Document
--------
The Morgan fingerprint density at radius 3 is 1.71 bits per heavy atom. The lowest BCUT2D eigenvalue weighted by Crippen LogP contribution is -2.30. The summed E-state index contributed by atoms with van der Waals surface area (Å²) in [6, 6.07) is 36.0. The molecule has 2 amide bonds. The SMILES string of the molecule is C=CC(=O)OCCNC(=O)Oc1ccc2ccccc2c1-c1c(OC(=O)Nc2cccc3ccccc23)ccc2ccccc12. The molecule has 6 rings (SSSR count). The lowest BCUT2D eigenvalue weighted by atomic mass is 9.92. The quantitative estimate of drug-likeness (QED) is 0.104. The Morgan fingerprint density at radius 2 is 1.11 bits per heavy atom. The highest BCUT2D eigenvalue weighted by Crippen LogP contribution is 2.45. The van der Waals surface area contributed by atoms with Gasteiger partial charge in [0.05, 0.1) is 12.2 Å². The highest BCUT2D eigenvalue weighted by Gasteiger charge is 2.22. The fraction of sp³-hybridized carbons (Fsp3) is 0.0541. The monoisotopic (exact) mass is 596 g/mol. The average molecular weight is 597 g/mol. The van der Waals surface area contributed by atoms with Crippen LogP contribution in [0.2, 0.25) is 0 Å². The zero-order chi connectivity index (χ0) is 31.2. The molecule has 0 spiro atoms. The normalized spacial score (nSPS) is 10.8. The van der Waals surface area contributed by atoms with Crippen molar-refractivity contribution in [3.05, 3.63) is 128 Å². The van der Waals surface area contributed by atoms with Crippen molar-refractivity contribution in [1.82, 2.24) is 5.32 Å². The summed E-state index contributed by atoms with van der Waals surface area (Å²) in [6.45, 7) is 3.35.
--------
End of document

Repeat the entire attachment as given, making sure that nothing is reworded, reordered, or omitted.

The Morgan fingerprint density at radius 3 is 1.71 bits per heavy atom. The lowest BCUT2D eigenvalue weighted by Crippen LogP contribution is -2.30. The summed E-state index contributed by atoms with van der Waals surface area (Å²) in [6, 6.07) is 36.0. The molecule has 2 amide bonds. The SMILES string of the molecule is C=CC(=O)OCCNC(=O)Oc1ccc2ccccc2c1-c1c(OC(=O)Nc2cccc3ccccc23)ccc2ccccc12. The molecule has 6 rings (SSSR count). The lowest BCUT2D eigenvalue weighted by atomic mass is 9.92. The quantitative estimate of drug-likeness (QED) is 0.104. The Morgan fingerprint density at radius 2 is 1.11 bits per heavy atom. The highest BCUT2D eigenvalue weighted by Crippen LogP contribution is 2.45. The van der Waals surface area contributed by atoms with Gasteiger partial charge in [0.05, 0.1) is 12.2 Å². The highest BCUT2D eigenvalue weighted by Gasteiger charge is 2.22. The fraction of sp³-hybridized carbons (Fsp3) is 0.0541. The monoisotopic (exact) mass is 596 g/mol. The average molecular weight is 597 g/mol. The van der Waals surface area contributed by atoms with Crippen LogP contribution in [0.2, 0.25) is 0 Å². The zero-order chi connectivity index (χ0) is 31.2. The molecule has 0 spiro atoms. The normalized spacial score (nSPS) is 10.8. The van der Waals surface area contributed by atoms with Crippen molar-refractivity contribution in [3.05, 3.63) is 128 Å². The van der Waals surface area contributed by atoms with Crippen molar-refractivity contribution in [1.82, 2.24) is 5.32 Å². The summed E-state index contributed by atoms with van der Waals surface area (Å²) in [6.45, 7) is 3.35.